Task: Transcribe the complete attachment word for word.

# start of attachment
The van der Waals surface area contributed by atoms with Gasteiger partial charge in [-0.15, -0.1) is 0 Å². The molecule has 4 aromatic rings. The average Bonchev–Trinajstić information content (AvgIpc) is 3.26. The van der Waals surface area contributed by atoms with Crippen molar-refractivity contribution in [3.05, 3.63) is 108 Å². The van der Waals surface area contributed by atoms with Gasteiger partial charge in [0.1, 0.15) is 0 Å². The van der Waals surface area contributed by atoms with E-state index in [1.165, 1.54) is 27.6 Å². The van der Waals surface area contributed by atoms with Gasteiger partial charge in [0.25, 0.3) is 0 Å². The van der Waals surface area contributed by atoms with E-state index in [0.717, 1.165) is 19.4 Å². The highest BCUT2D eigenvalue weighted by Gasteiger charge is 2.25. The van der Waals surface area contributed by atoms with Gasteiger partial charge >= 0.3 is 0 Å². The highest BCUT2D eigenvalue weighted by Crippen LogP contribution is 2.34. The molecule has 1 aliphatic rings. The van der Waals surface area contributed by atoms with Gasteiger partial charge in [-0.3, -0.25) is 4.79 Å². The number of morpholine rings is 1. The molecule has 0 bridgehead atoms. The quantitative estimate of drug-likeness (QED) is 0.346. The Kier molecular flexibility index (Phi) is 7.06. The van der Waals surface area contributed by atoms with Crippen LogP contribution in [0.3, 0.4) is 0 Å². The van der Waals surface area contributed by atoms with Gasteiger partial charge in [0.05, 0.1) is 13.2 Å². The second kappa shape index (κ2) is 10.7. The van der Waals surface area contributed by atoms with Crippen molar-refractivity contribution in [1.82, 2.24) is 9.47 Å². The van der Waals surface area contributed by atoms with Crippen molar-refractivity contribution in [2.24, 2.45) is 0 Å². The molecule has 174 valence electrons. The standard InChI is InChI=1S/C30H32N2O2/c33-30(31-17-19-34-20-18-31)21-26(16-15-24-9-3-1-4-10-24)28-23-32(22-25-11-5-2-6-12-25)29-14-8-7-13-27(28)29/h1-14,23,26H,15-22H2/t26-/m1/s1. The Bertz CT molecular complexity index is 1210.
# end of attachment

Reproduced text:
The van der Waals surface area contributed by atoms with Gasteiger partial charge in [-0.15, -0.1) is 0 Å². The molecule has 4 aromatic rings. The average Bonchev–Trinajstić information content (AvgIpc) is 3.26. The van der Waals surface area contributed by atoms with Crippen molar-refractivity contribution in [3.05, 3.63) is 108 Å². The van der Waals surface area contributed by atoms with Gasteiger partial charge in [0.1, 0.15) is 0 Å². The van der Waals surface area contributed by atoms with E-state index in [1.165, 1.54) is 27.6 Å². The van der Waals surface area contributed by atoms with Gasteiger partial charge in [0.25, 0.3) is 0 Å². The van der Waals surface area contributed by atoms with E-state index in [0.717, 1.165) is 19.4 Å². The highest BCUT2D eigenvalue weighted by Gasteiger charge is 2.25. The van der Waals surface area contributed by atoms with Gasteiger partial charge >= 0.3 is 0 Å². The highest BCUT2D eigenvalue weighted by Crippen LogP contribution is 2.34. The molecule has 1 aliphatic rings. The van der Waals surface area contributed by atoms with Gasteiger partial charge in [-0.3, -0.25) is 4.79 Å². The number of morpholine rings is 1. The molecule has 0 bridgehead atoms. The quantitative estimate of drug-likeness (QED) is 0.346. The Kier molecular flexibility index (Phi) is 7.06. The van der Waals surface area contributed by atoms with Crippen LogP contribution in [0.3, 0.4) is 0 Å². The van der Waals surface area contributed by atoms with Gasteiger partial charge in [0.05, 0.1) is 13.2 Å². The second kappa shape index (κ2) is 10.7. The van der Waals surface area contributed by atoms with Crippen molar-refractivity contribution in [1.82, 2.24) is 9.47 Å². The van der Waals surface area contributed by atoms with Crippen molar-refractivity contribution in [2.24, 2.45) is 0 Å². The molecule has 174 valence electrons. The standard InChI is InChI=1S/C30H32N2O2/c33-30(31-17-19-34-20-18-31)21-26(16-15-24-9-3-1-4-10-24)28-23-32(22-25-11-5-2-6-12-25)29-14-8-7-13-27(28)29/h1-14,23,26H,15-22H2/t26-/m1/s1. The Bertz CT molecular complexity index is 1210.